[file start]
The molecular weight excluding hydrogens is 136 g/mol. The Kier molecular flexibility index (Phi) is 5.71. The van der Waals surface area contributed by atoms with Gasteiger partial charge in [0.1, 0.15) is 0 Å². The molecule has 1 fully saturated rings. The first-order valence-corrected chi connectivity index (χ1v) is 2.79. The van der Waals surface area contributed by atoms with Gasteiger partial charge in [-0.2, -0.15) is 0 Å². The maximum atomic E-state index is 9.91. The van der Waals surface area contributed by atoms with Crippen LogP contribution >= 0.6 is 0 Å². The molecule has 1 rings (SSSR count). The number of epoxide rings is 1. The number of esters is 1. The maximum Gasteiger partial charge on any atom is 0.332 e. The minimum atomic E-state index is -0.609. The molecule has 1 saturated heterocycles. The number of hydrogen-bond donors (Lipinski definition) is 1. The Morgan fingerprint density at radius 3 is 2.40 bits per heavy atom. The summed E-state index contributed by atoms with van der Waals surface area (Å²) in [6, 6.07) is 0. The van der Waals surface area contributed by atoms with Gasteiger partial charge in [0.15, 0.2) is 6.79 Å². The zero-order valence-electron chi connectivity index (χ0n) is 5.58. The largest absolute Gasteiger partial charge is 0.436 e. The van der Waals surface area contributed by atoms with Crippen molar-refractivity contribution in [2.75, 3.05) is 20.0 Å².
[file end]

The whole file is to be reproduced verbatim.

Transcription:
The molecular weight excluding hydrogens is 136 g/mol. The Kier molecular flexibility index (Phi) is 5.71. The van der Waals surface area contributed by atoms with Gasteiger partial charge in [0.1, 0.15) is 0 Å². The molecule has 1 fully saturated rings. The first-order valence-corrected chi connectivity index (χ1v) is 2.79. The van der Waals surface area contributed by atoms with Gasteiger partial charge in [-0.2, -0.15) is 0 Å². The maximum atomic E-state index is 9.91. The van der Waals surface area contributed by atoms with Crippen LogP contribution >= 0.6 is 0 Å². The molecule has 1 rings (SSSR count). The number of epoxide rings is 1. The number of esters is 1. The maximum Gasteiger partial charge on any atom is 0.332 e. The minimum atomic E-state index is -0.609. The molecule has 1 saturated heterocycles. The number of hydrogen-bond donors (Lipinski definition) is 1. The Morgan fingerprint density at radius 3 is 2.40 bits per heavy atom. The summed E-state index contributed by atoms with van der Waals surface area (Å²) in [6, 6.07) is 0. The van der Waals surface area contributed by atoms with Gasteiger partial charge in [0.15, 0.2) is 6.79 Å². The zero-order valence-electron chi connectivity index (χ0n) is 5.58. The largest absolute Gasteiger partial charge is 0.436 e. The van der Waals surface area contributed by atoms with Crippen molar-refractivity contribution in [2.75, 3.05) is 20.0 Å².